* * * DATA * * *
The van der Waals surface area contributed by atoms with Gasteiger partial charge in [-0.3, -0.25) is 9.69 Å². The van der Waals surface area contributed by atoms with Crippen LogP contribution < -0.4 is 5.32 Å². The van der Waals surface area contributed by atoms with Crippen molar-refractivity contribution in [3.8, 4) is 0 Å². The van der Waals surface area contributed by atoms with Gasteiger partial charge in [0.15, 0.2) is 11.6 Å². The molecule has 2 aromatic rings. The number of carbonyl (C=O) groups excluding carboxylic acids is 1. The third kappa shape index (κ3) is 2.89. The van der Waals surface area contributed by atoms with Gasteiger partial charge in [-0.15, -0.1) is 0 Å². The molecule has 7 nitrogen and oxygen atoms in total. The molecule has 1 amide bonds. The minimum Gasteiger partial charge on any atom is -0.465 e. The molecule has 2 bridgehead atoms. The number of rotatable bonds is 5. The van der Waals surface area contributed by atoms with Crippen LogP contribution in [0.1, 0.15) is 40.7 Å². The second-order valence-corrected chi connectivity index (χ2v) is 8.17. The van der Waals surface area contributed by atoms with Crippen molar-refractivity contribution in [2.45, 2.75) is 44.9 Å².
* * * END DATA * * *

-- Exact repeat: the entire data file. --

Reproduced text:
The van der Waals surface area contributed by atoms with Gasteiger partial charge in [-0.3, -0.25) is 9.69 Å². The van der Waals surface area contributed by atoms with Crippen LogP contribution < -0.4 is 5.32 Å². The van der Waals surface area contributed by atoms with Crippen molar-refractivity contribution in [3.8, 4) is 0 Å². The van der Waals surface area contributed by atoms with Gasteiger partial charge in [0.15, 0.2) is 11.6 Å². The molecule has 2 aromatic rings. The number of carbonyl (C=O) groups excluding carboxylic acids is 1. The third kappa shape index (κ3) is 2.89. The van der Waals surface area contributed by atoms with Gasteiger partial charge in [-0.15, -0.1) is 0 Å². The molecule has 7 nitrogen and oxygen atoms in total. The molecule has 1 amide bonds. The minimum Gasteiger partial charge on any atom is -0.465 e. The molecule has 2 bridgehead atoms. The number of rotatable bonds is 5. The van der Waals surface area contributed by atoms with Crippen LogP contribution in [0.1, 0.15) is 40.7 Å². The second-order valence-corrected chi connectivity index (χ2v) is 8.17. The van der Waals surface area contributed by atoms with Crippen molar-refractivity contribution in [2.45, 2.75) is 44.9 Å².